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Two killed in attack near German synagogue on Yom Kippur

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By CNA News
10/9/2019 (1 month ago)
Catholic Online (https://www.catholic.org)

One man has been arrested and the search is ongoing for a second person after at least two people were shot and killed near a synagogue in the German city of Halle on October 9. 

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By CNA News
Catholic Online (https://www.catholic.org)
10/9/2019 (1 month ago)

Published in Europe

Keywords: ANTI-SEMITISM, BERLIN, GERMANY, EUROPE


Berlin, Germany, (CNA) - One man has been arrested and the search is ongoing for a second person after at least two people were shot and killed near a synagogue in the German city of Halle on October 9. 

Wednesday's attack took place on Yom Kippur, the holiest day in the Jewish calendar. During Yom Kippur, synagogues typically hold prayer services throughout the entire day. The attack happened shortly after noon German time. 

Authorities say they are not sure if the synagogue was the intended target of the shooters, as it is also located near a Turkish kebab shop. Witnesses said one of the shooters fired into the restaurant, and other places, before leaving the scene. Another jumped into a vehicle and fled. 

"Our forces have detained one person," said a translated tweet from the Halle Police's Twitter account. "We remain alert, however. We have deployed forces in and around Halle and are trying to stabilize the situation until we have all the relevant information."

The Bundesanwaltschaft, the Federal Attorney's Office, has reportedly taken control of the investigation due to the "special significance of the case" and its possible implications to German security. 

The police and German authorities were slow to release information about the attack as the investigation continues. The Halle Police tweeted that they could not confirm rumors of a hostage situation, and encouraged people to stay in their homes.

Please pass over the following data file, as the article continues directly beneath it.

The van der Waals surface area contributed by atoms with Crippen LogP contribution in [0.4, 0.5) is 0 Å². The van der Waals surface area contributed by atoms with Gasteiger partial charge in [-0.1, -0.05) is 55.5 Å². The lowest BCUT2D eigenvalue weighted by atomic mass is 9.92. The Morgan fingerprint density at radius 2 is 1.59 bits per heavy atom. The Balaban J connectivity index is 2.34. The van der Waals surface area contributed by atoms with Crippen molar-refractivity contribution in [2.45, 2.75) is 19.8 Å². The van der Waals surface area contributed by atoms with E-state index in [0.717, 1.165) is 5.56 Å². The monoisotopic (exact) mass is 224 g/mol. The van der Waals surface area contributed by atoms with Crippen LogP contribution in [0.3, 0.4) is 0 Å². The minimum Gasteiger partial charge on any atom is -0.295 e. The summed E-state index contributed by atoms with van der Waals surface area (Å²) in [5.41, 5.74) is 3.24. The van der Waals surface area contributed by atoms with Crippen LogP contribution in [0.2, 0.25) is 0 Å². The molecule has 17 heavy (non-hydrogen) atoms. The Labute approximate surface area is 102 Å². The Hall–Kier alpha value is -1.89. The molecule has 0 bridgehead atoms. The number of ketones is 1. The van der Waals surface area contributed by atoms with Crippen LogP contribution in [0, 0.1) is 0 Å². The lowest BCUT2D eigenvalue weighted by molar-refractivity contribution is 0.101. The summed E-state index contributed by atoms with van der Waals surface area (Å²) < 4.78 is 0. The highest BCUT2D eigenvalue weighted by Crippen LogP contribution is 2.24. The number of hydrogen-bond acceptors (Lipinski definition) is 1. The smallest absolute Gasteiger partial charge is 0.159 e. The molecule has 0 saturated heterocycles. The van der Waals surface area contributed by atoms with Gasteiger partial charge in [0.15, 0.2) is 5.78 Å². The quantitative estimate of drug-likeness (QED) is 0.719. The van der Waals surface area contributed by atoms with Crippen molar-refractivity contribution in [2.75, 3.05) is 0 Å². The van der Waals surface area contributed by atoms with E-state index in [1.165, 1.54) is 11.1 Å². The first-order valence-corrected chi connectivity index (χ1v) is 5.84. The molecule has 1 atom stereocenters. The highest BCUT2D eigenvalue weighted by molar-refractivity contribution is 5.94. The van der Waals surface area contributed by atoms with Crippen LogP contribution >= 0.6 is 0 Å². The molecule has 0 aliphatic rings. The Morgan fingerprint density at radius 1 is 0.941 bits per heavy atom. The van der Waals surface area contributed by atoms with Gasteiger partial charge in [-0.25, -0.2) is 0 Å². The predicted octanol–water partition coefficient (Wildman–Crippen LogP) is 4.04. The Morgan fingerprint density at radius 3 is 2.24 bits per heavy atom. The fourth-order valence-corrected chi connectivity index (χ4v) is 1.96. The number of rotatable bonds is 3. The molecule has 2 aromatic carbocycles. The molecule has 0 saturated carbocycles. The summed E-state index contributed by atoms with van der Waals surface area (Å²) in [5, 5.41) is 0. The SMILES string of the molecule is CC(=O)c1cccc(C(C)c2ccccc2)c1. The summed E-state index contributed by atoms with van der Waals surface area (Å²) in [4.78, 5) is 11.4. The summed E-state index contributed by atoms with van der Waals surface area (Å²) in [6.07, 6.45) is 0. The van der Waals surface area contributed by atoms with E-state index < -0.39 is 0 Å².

According to German media, the head of the city's Jewish community stated that the gunmen had attempted to enter the synagogue, but were turned away by security. The two then split up, and at least one opened fire at other targets. 

One of the victims died in the restaurant, and another was killed on the street. A grenade was reportedly found in a Jewish cemetery. There was another shooting in the city of Landsberg, which is located about nine miles away from Halle. It is unclear if these two attacks were connected.

Not much is known about either suspect, although witnesses said they were wearing military-style clothing and a silver helmet. The victims have yet to be identified, other than one was a man and the other was a woman. Several other people were wounded by the gunfire. 

Steffen Seibert, spokesman for German Chancellor Angela Merkel, tweeted that "We mourn for the two murdered people. We hope the security forces can quickly catch the perpetrator(s)." He encouraged people to follow the directions of the police so that nobody else gets hurt. 

While the motivation has not yet been determined, many German politicians tweeted out statements about the importance of protecting the country's Jewish population. 

"I am shaken! At #YomKippur shots in front of a synagogue in Halle, with dead and injured," said a tweet from Lars Klingbeil, General Secretary of the Social Democratic Party. Klingbeil said he would be keeping the victims and their families in his thoughts, and added "Jewish life must be protected in Germany!"

Pope Francis has repeatedly spoken out against anti-Semitism in recent months. On March 8, he condemned the rise of such attacks as a "source of great concern," saying that a "depraved hatred is taking root."

The pope said it is important to be "vigilant" against anti-Semitic attitudes, to prevent another event like the Holocaust.

"I stress that for a Christian any form of anti-Semitism is a rejection of one's own origins, a complete contradiction," said Pope Francis.

He called interfaith dialogue an "important tool" in increasing understanding between Judaism and Christianity, stressing the importance of forming new generation of young people who are committed to interreligious dialogue.

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